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Many savers need to get as much income as they can from their savings. If you can afford to lock up your money for a period of time, then a certificate of deposit can be a good way to get a higher interest rate from your bank.
One way to get even more income from your savings is to use what's known as a CD ladder strategy. To use this method, you'll need to open a number of CD accounts with different maturity dates. This lets you take advantage of the higher APYs many banks offer on longer-term CDs without locking up your cash for a long time. Below, we'll look more closely at CD ladders and how to build a strategy that will work for you.
A certificate of deposit (CD) is a bank account that typically offers a higher annual percentage yield (APY) than most savings accounts. But the trade-off for this high APY is a lack of access to your funds. You agree to not touch the money again until its maturity date, which could be a few months or years down the road. And if you do need to access it early, you often pay a penalty. (The maturity date is when you get your money back, or the term of the CD. For example a 1-year CD matures after one year, and that's when you can access those funds again.)
When you open a CD, you're essentially making a loan to your bank. You agree to deposit your money with the bank for a fixed period of time. In exchange, your bank agrees to pay you interest at regular intervals and then return your entire principal investment (the amount you originally deposited) when the CD matures.
Nearly all banks will give you options for CDs ranging from three months to five years, with plenty of choices in between. Some CDs mature in as little as a single month, but it's also possible to find CDs with terms of 10 years or even longer.
Most of the time, the longer the maturity on a CD is, the higher the APY on the CD will be. Recently, for example, the difference between 1-year CD rates and 5-year CD rates has been about half a percentage point. In the past, that difference was even larger, sometimes reaching a full percentage point or even more. That difference might not sound like much, but on a $10,000 CD, getting an extra half percentage point means $50 extra in income each year. For a $100,000 CD, that's $500 in extra interest.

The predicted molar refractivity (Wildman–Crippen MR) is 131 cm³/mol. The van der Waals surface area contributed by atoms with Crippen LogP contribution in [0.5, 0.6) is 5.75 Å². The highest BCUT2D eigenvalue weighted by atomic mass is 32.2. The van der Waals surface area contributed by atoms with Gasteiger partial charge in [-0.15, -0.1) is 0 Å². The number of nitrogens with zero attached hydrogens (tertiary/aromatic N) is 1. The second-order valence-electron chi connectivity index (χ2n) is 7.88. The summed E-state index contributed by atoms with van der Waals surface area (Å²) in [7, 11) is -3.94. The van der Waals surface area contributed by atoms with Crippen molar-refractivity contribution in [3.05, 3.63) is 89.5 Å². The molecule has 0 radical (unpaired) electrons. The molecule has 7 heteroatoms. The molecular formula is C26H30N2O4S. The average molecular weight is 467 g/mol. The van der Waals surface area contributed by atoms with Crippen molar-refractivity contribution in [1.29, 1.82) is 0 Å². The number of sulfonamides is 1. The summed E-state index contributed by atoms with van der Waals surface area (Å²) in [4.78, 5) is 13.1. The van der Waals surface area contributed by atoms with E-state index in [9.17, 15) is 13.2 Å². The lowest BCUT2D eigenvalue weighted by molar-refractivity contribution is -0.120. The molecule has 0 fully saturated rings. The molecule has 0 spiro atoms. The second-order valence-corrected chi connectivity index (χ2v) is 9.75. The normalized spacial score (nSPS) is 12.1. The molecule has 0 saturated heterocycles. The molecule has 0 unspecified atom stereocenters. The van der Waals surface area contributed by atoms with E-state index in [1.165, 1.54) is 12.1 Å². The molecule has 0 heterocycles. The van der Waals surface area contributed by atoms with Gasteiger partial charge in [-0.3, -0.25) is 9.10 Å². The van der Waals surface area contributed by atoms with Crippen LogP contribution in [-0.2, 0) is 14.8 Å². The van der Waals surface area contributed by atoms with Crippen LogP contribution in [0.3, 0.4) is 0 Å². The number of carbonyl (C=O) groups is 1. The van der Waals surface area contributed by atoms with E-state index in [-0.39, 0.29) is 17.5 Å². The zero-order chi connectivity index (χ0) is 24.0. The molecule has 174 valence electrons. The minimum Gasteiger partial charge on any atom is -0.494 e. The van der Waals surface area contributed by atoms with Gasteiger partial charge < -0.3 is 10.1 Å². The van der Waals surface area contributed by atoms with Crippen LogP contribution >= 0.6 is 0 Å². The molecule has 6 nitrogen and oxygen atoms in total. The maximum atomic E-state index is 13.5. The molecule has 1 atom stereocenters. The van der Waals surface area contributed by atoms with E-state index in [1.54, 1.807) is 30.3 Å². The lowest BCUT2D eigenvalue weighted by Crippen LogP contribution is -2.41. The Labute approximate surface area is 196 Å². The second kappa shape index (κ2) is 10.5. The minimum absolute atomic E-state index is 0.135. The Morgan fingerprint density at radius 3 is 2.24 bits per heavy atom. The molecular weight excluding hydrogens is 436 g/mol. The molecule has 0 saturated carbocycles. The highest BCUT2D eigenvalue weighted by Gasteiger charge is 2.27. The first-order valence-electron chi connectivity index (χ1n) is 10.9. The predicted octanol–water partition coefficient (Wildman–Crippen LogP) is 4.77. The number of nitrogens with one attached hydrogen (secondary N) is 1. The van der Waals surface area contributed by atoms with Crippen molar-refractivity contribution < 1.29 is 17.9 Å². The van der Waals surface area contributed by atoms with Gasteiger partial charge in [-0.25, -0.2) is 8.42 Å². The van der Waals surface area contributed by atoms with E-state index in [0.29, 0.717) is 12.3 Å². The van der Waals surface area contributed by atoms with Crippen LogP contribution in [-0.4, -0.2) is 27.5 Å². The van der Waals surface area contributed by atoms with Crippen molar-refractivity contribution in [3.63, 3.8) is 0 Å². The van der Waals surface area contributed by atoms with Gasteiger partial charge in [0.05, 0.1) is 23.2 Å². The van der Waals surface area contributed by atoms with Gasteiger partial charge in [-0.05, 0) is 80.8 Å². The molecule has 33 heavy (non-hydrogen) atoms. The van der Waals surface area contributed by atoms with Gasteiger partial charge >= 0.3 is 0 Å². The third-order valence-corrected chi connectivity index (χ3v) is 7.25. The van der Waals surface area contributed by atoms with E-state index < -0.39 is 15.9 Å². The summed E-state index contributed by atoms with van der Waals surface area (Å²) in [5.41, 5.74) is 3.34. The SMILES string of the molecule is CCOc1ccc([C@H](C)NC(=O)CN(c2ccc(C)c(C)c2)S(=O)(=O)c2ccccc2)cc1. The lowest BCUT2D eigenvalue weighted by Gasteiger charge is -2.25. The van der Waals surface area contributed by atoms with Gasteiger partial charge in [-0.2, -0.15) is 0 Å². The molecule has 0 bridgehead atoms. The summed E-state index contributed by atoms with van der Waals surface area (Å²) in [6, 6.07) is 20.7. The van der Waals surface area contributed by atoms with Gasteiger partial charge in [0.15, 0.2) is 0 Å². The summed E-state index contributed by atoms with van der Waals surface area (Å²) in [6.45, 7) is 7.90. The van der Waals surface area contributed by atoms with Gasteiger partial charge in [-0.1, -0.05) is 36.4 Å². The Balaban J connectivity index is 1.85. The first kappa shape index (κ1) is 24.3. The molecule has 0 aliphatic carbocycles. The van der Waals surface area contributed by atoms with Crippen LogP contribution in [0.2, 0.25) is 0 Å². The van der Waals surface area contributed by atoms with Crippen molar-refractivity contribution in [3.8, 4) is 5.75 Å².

Ideally, you'd like to get the high rates long-term CDs offer, but you might not want to lock up your savings for that long. If you need more immediate access to a portion of your savings, then a CD ladder can give you the best of both worlds.
Specifically, a CD-laddering strategy involves owning several CDs that match up well with your cash and income needs. When you're first getting started with CD ladders, you'll buy CDs with different maturities. It's typical to put equal amounts into each CD, given that most people have cash needs that are relatively consistent over time. Some prefer to use only a portion of their savings toward opening CDs initially, and then add other CD accounts later to provide even more financial flexibility.
Let's look at how this works in real life. Say you have $100,000 to invest at the beginning of the year. Here's one way you could build a CD bond ladder immediately:
Alternatively, if you wanted to spread out your money further, you could invest $25,000 of your $100,000 total now by opening five 1-year CDs for $5,000 each. Then three months from now, you could do the same thing, and then do so every three months until you've invested all your money in CDs. The end result would be 20 CDs of $5,000 each, with one CD coming due every quarter beginning one year from when you started investing and continuing for five years.
To build a CD ladder, you divide your total savings among several CDs with different term lengths. For example, if you have $25,000 to invest, you might break it up like this:
If these term lengths don't work for you, you could choose different ones. If you prefer short-term CDs, you might choose to spread your money between a 3-month CD, a 6-month CD, a 9-month CD, and a 1-year CD. It's all up to you.
Once your first CD matures, you can spend it or, if you'd like to continue the ladder, you can reinvest it in a new CD. Using our example above, here's how you could do that: